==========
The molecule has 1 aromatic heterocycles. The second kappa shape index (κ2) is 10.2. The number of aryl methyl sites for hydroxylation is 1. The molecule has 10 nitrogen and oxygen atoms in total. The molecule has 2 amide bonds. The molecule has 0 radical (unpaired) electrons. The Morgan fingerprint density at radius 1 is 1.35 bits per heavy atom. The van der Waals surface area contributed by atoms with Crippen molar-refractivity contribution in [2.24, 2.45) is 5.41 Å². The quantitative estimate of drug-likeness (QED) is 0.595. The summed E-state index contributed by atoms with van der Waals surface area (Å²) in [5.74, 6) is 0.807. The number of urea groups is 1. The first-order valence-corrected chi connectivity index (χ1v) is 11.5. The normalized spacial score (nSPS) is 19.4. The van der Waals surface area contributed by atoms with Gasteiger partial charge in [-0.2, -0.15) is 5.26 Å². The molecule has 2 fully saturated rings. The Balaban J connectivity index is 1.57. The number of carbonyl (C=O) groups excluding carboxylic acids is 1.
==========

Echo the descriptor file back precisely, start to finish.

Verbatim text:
The molecule has 1 aromatic heterocycles. The second kappa shape index (κ2) is 10.2. The number of aryl methyl sites for hydroxylation is 1. The molecule has 10 nitrogen and oxygen atoms in total. The molecule has 2 amide bonds. The molecule has 0 radical (unpaired) electrons. The Morgan fingerprint density at radius 1 is 1.35 bits per heavy atom. The van der Waals surface area contributed by atoms with Crippen molar-refractivity contribution in [2.24, 2.45) is 5.41 Å². The quantitative estimate of drug-likeness (QED) is 0.595. The summed E-state index contributed by atoms with van der Waals surface area (Å²) in [5.74, 6) is 0.807. The number of urea groups is 1. The first-order valence-corrected chi connectivity index (χ1v) is 11.5. The normalized spacial score (nSPS) is 19.4. The van der Waals surface area contributed by atoms with Gasteiger partial charge in [-0.2, -0.15) is 5.26 Å². The molecule has 2 fully saturated rings. The Balaban J connectivity index is 1.57. The number of carbonyl (C=O) groups excluding carboxylic acids is 1.